Yes, I know… 

At first glance, that headline is a paradox wrapped in an enigma.  And yet… when you focus on delivering value for money, copywriter and client alike can land a win-win deal.  Honest.  

The term ‘copywriting rates’ is a misnomer in so far as it’s preferable to get away from the ‘price list’ approach to costing.  In the quest to provide ‘value’, it’s important to look at the bigger picture.

So how does this work?  In simple terms, we all want someone to care about what they’re providing for us – and that applies to whether it’s a business transaction or a personal one.

Here’s how the psychology works – and here’s the way to earn more money (whatever business you’re in!).  When you quote a price for a job – on a standalone ‘take it or leave it’ basis – there aren’t any reference points relating to quality or after-care.  ‘Price’ is all there is to go on.  The copywriter will certainly know that they are providing quality and value-for-money – but the client is left guessing.


Let’s Look At It This Way…

By reassuring the client that they can expect a high quality, creative and commercially effective job borne of experience and a certain degree of ‘talent’, the price you’re quoting begins to seem more reasonable.  For a comparison, think Picasso.  The following tale may be apocryphal, but it’s been told often enough to have acquired a certain amount of credibility!

When the great man dashed off a mini-masterpiece in a French café, and then added a huge price tag, the would-be customer complained that it only took him a few minutes.  To paraphrase Picasso, he responded by explaining that a lifetime’s experience had gone into creating perfection with such apparent ease!

Of course, no-one is making a direct comparison between copywriters and Picasso – but you get the drift.  It takes a little confidence – nay chutzpah – to take a stand on price.  Imagine if he’d quoted a copywriter’s hourly rate – or even a day rate?  The quicker you are, the less you can charge.  Ironically, the more experience and skill you acquire, the faster you tend to work!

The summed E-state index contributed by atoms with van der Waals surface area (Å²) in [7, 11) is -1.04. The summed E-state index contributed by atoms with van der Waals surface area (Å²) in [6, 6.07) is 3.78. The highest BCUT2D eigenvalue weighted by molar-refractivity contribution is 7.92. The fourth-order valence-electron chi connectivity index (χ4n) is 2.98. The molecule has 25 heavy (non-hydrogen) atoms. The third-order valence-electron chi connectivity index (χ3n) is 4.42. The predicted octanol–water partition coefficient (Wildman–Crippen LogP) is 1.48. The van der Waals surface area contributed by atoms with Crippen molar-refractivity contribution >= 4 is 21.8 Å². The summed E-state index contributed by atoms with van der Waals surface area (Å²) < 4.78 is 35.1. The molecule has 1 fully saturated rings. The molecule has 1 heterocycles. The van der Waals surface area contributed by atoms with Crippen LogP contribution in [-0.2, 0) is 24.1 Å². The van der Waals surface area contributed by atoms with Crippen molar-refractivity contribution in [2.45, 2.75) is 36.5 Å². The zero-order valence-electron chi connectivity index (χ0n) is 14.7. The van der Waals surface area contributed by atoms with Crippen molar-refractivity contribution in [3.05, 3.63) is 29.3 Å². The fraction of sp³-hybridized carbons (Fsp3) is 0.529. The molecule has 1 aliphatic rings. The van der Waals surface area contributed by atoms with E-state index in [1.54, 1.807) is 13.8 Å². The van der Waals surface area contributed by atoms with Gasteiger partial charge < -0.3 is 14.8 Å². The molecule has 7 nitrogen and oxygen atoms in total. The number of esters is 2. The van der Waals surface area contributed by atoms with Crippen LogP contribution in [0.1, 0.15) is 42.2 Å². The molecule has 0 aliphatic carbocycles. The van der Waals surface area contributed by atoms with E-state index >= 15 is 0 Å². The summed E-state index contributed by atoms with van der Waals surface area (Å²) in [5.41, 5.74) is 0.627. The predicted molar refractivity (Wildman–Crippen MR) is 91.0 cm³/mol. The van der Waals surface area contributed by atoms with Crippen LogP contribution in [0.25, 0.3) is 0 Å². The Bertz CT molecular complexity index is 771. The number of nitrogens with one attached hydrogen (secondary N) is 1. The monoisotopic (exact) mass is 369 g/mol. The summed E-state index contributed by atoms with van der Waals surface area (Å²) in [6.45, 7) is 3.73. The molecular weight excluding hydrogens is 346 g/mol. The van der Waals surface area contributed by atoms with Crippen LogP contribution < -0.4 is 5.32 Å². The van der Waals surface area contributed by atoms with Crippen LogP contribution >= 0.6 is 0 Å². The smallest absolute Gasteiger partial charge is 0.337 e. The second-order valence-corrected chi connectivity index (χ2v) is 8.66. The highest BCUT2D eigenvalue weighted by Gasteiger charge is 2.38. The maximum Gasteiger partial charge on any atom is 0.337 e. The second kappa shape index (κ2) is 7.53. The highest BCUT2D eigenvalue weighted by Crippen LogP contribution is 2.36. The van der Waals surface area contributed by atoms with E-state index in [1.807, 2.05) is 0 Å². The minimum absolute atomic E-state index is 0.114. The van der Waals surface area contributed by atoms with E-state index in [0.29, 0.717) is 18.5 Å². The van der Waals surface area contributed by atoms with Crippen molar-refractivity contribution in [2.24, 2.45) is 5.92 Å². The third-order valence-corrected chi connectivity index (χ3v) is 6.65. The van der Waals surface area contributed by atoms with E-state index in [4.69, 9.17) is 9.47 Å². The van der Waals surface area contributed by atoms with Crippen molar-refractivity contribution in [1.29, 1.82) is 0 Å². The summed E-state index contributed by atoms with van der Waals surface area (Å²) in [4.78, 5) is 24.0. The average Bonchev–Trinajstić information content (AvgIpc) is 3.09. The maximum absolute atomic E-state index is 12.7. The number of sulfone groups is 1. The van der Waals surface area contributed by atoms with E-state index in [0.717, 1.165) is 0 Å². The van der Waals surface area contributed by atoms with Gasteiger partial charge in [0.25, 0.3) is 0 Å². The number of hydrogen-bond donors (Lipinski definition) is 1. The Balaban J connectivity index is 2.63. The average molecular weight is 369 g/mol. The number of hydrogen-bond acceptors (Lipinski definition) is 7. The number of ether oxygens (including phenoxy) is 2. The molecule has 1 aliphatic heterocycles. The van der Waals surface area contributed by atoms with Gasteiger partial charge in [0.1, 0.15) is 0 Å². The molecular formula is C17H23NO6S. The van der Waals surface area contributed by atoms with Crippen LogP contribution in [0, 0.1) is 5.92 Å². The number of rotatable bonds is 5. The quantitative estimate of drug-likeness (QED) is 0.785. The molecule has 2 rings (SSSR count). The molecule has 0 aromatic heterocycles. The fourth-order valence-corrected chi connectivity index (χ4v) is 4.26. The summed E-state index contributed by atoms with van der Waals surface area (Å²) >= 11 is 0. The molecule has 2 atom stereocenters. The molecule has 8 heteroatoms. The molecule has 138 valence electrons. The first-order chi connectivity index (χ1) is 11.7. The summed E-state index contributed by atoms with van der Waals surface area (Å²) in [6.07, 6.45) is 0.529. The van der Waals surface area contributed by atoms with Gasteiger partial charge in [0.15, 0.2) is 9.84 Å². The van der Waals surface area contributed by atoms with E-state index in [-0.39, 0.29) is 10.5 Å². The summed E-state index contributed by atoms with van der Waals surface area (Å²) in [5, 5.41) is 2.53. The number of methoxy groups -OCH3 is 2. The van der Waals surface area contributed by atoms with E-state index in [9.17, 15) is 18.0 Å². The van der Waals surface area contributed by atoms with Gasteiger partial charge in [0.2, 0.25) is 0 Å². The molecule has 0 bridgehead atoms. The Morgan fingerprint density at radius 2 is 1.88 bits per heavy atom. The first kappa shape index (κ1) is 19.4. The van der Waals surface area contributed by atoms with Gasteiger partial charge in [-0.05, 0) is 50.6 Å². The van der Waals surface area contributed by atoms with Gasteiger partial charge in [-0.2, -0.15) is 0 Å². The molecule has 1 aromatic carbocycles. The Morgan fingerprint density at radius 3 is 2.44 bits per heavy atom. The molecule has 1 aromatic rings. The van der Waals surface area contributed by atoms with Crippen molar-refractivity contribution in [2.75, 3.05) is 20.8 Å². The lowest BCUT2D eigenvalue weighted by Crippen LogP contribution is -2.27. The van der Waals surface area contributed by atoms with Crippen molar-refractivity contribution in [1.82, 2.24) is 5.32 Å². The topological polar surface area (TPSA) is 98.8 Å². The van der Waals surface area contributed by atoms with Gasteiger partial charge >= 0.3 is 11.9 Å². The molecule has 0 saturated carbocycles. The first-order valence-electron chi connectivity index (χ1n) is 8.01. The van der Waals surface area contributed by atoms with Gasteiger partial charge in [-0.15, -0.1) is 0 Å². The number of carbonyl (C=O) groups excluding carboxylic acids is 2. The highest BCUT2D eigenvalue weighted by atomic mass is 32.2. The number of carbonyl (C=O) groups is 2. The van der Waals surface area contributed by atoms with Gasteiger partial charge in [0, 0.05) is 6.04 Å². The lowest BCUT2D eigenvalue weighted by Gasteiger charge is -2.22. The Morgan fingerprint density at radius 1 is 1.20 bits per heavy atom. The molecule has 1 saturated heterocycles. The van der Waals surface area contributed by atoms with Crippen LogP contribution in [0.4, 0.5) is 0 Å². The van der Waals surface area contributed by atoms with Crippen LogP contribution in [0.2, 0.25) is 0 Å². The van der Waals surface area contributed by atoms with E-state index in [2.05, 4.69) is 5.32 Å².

Another issue arises when trying to compare art and copywriting.  Although both are creative (to a greater or lesser degree), a major function of copywriting is to solve a specific business problem, and ultimately to generate sales.


Creativity Is About Inspiration

Again, this is not a function that’s chargeable by the hour – for the simple reason that creativity is not a mechanical, ‘conveyor belt’ type of activity.  Yes, it requires perspiration – but the inspiration involved must surely command a premium?!

Appreciative clients who understand creative marketing processes will happily acknowledge they’re in the presence of a talent that they (or anyone in their company) do not possess and will gladly pay for the privilege.

Others, however, may need a little persuasion – about the writer’s track record, their experience of researching and interviewing, of optimising copy for SEO and social media success, to give some obvious examples.

The price quoted should therefore never be a bald statement of intent!  It should be embellished in an informative way in support of what is basically a sales proposal.  This will help a copywriter’s client understand in more detail what is involved in starting with a brief and ending with a piece of polished, cost-effective copy.

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